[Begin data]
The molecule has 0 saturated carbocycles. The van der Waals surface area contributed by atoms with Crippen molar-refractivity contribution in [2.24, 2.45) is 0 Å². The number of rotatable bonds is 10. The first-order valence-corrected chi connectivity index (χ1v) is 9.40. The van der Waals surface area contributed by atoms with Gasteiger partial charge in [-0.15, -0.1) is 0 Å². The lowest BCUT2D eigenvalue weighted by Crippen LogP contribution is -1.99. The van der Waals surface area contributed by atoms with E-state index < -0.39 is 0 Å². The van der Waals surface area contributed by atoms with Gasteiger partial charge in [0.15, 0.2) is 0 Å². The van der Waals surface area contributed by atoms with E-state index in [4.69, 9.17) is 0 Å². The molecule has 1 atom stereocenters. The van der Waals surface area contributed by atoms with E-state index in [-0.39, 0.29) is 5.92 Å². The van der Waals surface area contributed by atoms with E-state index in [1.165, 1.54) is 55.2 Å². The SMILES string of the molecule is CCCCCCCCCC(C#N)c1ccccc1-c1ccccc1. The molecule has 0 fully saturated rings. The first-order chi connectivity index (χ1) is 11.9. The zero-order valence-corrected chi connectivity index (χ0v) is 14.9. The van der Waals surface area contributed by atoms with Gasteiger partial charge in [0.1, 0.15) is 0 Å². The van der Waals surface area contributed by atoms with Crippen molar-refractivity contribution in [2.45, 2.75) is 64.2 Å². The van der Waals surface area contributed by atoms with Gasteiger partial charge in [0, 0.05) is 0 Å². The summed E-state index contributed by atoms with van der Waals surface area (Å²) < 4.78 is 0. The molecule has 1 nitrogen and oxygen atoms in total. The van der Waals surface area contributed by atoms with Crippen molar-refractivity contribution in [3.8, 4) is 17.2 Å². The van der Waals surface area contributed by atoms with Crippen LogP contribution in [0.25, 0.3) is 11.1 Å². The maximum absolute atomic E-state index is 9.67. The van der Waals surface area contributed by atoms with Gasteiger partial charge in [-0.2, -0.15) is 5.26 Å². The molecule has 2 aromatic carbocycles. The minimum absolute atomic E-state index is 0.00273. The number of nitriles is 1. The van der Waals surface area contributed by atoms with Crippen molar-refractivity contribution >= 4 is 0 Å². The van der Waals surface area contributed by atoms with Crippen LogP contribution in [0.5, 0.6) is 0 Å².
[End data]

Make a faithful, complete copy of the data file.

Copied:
The molecule has 0 saturated carbocycles. The van der Waals surface area contributed by atoms with Crippen molar-refractivity contribution in [2.24, 2.45) is 0 Å². The number of rotatable bonds is 10. The first-order valence-corrected chi connectivity index (χ1v) is 9.40. The van der Waals surface area contributed by atoms with Gasteiger partial charge in [-0.15, -0.1) is 0 Å². The lowest BCUT2D eigenvalue weighted by Crippen LogP contribution is -1.99. The van der Waals surface area contributed by atoms with E-state index < -0.39 is 0 Å². The van der Waals surface area contributed by atoms with Gasteiger partial charge in [0.15, 0.2) is 0 Å². The van der Waals surface area contributed by atoms with E-state index in [4.69, 9.17) is 0 Å². The molecule has 1 atom stereocenters. The van der Waals surface area contributed by atoms with E-state index in [-0.39, 0.29) is 5.92 Å². The van der Waals surface area contributed by atoms with E-state index in [1.165, 1.54) is 55.2 Å². The SMILES string of the molecule is CCCCCCCCCC(C#N)c1ccccc1-c1ccccc1. The molecule has 0 fully saturated rings. The first-order chi connectivity index (χ1) is 11.9. The zero-order valence-corrected chi connectivity index (χ0v) is 14.9. The van der Waals surface area contributed by atoms with Gasteiger partial charge in [0.1, 0.15) is 0 Å². The van der Waals surface area contributed by atoms with Crippen molar-refractivity contribution in [2.45, 2.75) is 64.2 Å². The van der Waals surface area contributed by atoms with Gasteiger partial charge in [0, 0.05) is 0 Å². The summed E-state index contributed by atoms with van der Waals surface area (Å²) < 4.78 is 0. The molecule has 1 nitrogen and oxygen atoms in total. The van der Waals surface area contributed by atoms with Crippen molar-refractivity contribution in [3.8, 4) is 17.2 Å². The van der Waals surface area contributed by atoms with Crippen LogP contribution in [0.25, 0.3) is 11.1 Å². The maximum absolute atomic E-state index is 9.67. The van der Waals surface area contributed by atoms with Gasteiger partial charge in [-0.2, -0.15) is 5.26 Å². The molecule has 2 aromatic carbocycles. The minimum absolute atomic E-state index is 0.00273. The number of nitriles is 1. The van der Waals surface area contributed by atoms with Crippen molar-refractivity contribution >= 4 is 0 Å². The van der Waals surface area contributed by atoms with Crippen LogP contribution in [0.5, 0.6) is 0 Å².